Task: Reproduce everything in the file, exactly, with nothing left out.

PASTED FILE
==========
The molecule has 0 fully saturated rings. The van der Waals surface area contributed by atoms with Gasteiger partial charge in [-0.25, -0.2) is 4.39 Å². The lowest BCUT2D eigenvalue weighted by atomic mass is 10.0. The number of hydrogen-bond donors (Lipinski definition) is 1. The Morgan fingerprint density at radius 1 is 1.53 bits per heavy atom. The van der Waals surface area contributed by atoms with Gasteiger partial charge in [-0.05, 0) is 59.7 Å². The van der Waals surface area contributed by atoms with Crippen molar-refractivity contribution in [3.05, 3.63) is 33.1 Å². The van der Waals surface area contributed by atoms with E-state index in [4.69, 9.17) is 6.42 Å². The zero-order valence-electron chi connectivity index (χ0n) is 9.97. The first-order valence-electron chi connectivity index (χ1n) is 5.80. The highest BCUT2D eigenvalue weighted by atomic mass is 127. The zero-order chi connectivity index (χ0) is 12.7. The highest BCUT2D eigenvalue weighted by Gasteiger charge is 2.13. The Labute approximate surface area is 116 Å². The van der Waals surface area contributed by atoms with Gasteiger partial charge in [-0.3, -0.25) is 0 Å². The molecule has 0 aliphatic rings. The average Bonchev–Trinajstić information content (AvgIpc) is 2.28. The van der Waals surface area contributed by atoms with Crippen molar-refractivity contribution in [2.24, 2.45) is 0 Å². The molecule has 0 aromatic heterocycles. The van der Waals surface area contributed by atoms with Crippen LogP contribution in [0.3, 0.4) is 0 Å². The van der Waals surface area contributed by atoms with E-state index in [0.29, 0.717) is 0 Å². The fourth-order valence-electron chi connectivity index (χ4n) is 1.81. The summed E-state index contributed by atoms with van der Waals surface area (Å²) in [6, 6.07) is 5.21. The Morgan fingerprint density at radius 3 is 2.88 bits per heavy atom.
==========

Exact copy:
The molecule has 0 fully saturated rings. The van der Waals surface area contributed by atoms with Gasteiger partial charge in [-0.25, -0.2) is 4.39 Å². The lowest BCUT2D eigenvalue weighted by atomic mass is 10.0. The number of hydrogen-bond donors (Lipinski definition) is 1. The Morgan fingerprint density at radius 1 is 1.53 bits per heavy atom. The van der Waals surface area contributed by atoms with Gasteiger partial charge in [-0.05, 0) is 59.7 Å². The van der Waals surface area contributed by atoms with Crippen molar-refractivity contribution in [3.05, 3.63) is 33.1 Å². The van der Waals surface area contributed by atoms with E-state index in [4.69, 9.17) is 6.42 Å². The zero-order valence-electron chi connectivity index (χ0n) is 9.97. The first-order valence-electron chi connectivity index (χ1n) is 5.80. The highest BCUT2D eigenvalue weighted by atomic mass is 127. The zero-order chi connectivity index (χ0) is 12.7. The highest BCUT2D eigenvalue weighted by Gasteiger charge is 2.13. The Labute approximate surface area is 116 Å². The van der Waals surface area contributed by atoms with Gasteiger partial charge in [-0.3, -0.25) is 0 Å². The molecule has 0 aliphatic rings. The average Bonchev–Trinajstić information content (AvgIpc) is 2.28. The van der Waals surface area contributed by atoms with Crippen molar-refractivity contribution in [2.24, 2.45) is 0 Å². The molecule has 0 aromatic heterocycles. The van der Waals surface area contributed by atoms with Crippen LogP contribution in [0.3, 0.4) is 0 Å². The van der Waals surface area contributed by atoms with E-state index in [0.29, 0.717) is 0 Å². The fourth-order valence-electron chi connectivity index (χ4n) is 1.81. The summed E-state index contributed by atoms with van der Waals surface area (Å²) in [6, 6.07) is 5.21. The Morgan fingerprint density at radius 3 is 2.88 bits per heavy atom.